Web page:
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  7. The Tower at PNC Plaza / Gensler

The Tower at PNC Plaza / Gensler

  • 13:00 - 22 December, 2015
The Tower at PNC Plaza / Gensler
The Tower at PNC Plaza / Gensler, Courtesy of Gensler - Connie Zhou
Courtesy of Gensler - Connie Zhou

Courtesy of Gensler - Connie Zhou Courtesy of Gensler - Connie Zhou Courtesy of Gensler - Chris Leonard Courtesy of Gensler - Connie Zhou + 33

  • Architects

  • Location

    300 Fifth Ave, Pittsburgh, PA 15222, USA
  • Category

  • Architect in Charge

    Doug Gensler
  • Architectural Design Director

    Hao Ko
  • Project Director

    Lisa Adkins
  • Area

    800000.0 ft2
  • Project Year

    • Technical Director

      Ben Trendell
    • Core and Shell team

      Anastasia Huggins, David Hall, Gunwook Nam, Alison Wilkinson, Daniel Nauman, Jorge Barrero, Ethel Macleod, Eugene Lee, Joe Chisholm, Brent Van Gunten, Len Sciarra, Philip Kaefer, Joel McCullough, Rich Peake, Mariana Vaida, Jessica Yin, Yooju No
    • Interiors Design Director

      Ed Wood
    • Project Manager

      Yolanda Mazzoni
    • Contributors

      Greg LaForest, Laura Duenas, Troy Grichuk, Ian Doherty, Anna Goszczynska, Marcus Hamblin, Stefanie Shunk, Jennifer Boyd, Stacy Poppel, Kirstin Farchaus
    • Structural / MEP/FP

      Buro Happold
    • Civil

      Civil & Environmental Consultants, Inc.
    • Façade

    • Landscape

      LaQuatra Bonci Associates
    • Façade Maintenance

      Lerch Bates
    • Lighting

      Studio I (interior); Fisher Marantz Stone (exterior)
    • Wind

      Alan G. Davenport Wind Engineering Group
    • Vertical Transportation

      Edgett Williams Consulting Group
    • Acoustical

    • Code

      Jensen Hughes
    • Information Technology

      CS Technology
    • Security

      DVS Security Consulting & Engineering
    • Sustainability

    • Traffic

      Trans Associates
    • Archeology

      Christine Davis Consultants
    • Food Service

      Hammer Design Associates
    • Branding/Graphics

    • Audio Visual

    • Art

      Goodall Gallery
    • BIM manager

      Wai-Ming Chu
    • Glass Provider

      PPG glass
    • Client

      The PNC Financial Services Group, Inc.
    • Rendering

      Space Matrix; Tangram 3DS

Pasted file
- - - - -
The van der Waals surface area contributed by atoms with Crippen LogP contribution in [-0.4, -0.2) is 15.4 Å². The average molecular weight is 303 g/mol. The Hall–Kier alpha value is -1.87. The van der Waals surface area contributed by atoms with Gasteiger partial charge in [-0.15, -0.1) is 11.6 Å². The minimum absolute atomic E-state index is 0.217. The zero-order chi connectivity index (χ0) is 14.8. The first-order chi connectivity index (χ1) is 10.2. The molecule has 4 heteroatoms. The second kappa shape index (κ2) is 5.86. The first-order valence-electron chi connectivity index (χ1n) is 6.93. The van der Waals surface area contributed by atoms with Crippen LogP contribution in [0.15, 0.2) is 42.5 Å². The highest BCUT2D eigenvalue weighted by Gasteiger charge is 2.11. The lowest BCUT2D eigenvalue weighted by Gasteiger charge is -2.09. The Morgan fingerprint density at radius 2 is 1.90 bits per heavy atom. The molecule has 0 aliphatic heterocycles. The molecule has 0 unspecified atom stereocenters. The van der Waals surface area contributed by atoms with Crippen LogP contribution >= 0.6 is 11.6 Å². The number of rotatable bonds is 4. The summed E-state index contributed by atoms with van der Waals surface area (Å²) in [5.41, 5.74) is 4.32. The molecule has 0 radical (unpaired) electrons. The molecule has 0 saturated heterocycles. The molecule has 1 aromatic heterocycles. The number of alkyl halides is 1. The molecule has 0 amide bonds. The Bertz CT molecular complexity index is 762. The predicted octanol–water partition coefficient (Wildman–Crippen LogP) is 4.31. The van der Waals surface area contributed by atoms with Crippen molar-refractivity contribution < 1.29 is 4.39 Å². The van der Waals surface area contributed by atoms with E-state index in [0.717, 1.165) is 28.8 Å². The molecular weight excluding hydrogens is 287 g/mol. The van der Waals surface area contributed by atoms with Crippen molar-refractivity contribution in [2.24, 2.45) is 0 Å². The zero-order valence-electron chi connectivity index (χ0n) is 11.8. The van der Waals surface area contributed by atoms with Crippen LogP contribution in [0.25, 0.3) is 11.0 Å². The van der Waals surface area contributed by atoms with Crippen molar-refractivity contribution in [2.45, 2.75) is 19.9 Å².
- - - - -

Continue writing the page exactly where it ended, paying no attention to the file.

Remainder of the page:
• Commissioning

      Altura Associates; CJL Engineering
    • ESI

      Lobby Beacon
    • General contractor

      PJ Dick
    • More Specs Less Specs
    Courtesy of Gensler - Connie Zhou
    Courtesy of Gensler - Connie Zhou

    Text description provided by the architects. When Gary Saulson, PNC’s Director of Corporate Real Estate, came to Gensler’s Chicago office in 2011 for The Tower at PNC Plaza project kick-off, he challenged the team with an audacious goal: design the greenest skyrise in the world. Months earlier, the design team had traveled to Europe and Canada to study best-in-class high-performance buildings. Seeing first-hand the focus on the quality of the built environment with respect to performance, and the ubiquity of building technologies such as double-skin façades and passive radiant systems emboldened our resolve to rethink how green office buildings could be designed back at home.


    First and foremost, we realized we needed to define what greenest skyrise meant. At the time, the term “green” was almost uniquely focused on LEED standards and energy conservation. This meant that buildings fell into two categories: buildings that were very small and kept their energy footprint similarly small, or more traditional buildings that were large but had a lot of bolt-on technologies to reduce carbon emissions. Neither fit our vision of what The Tower at PNC Plaza could or should be.

    Courtesy of Gensler - Connie Zhou
    Courtesy of Gensler - Connie Zhou

    Instead, we crafted a vision for the project that holistically addressed user experience, health and wellness, energy savings, workplace innovation, and responsible community stewardship. Inspired by the newly introduced Tesla car, which had redefined its industry by uniting driver experience and environmentally friendly performance (one could go from zero to sixty in under four seconds and have a zero carbon footprint in a car that also looked great), our team sought to design something that would exemplify the best of contemporary architecture, facilitate a transformational employee experience, and set new benchmarks for saving energy and water.

    Courtesy of Gensler - Chris Leonard
    Courtesy of Gensler - Chris Leonard

    To do this we put the user experience at the forefront of the design process. Our snapshot of the ideal workplace was that of an employee working on a park bench on a sunny afternoon, connected online via a tablet, enjoying the sunlight and abundance of fresh air. Most building designs seek to create optimized interior environments by solely focusing on importing as much daylight as possible. We wanted to go one step further by developing a passive natural ventilation strategy that would bring fresh air into the building, giving workers a true feeling of being outdoors and connected to nature.

    So we set out to design a building that could breathe.

    Courtesy of Gensler - Connie Zhou
    Courtesy of Gensler - Connie Zhou

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    Project location

    Location to be used only as a reference. It could indicate city/country but not exact address.
    About this office
    Cite: "The Tower at PNC Plaza / Gensler" 22 Dec 2015. ArchDaily. Accessed . <> ISSN 0719-8884
    Courtesy of Gensler - Connie Zhou

    PNC 广场大厦 / Gensler

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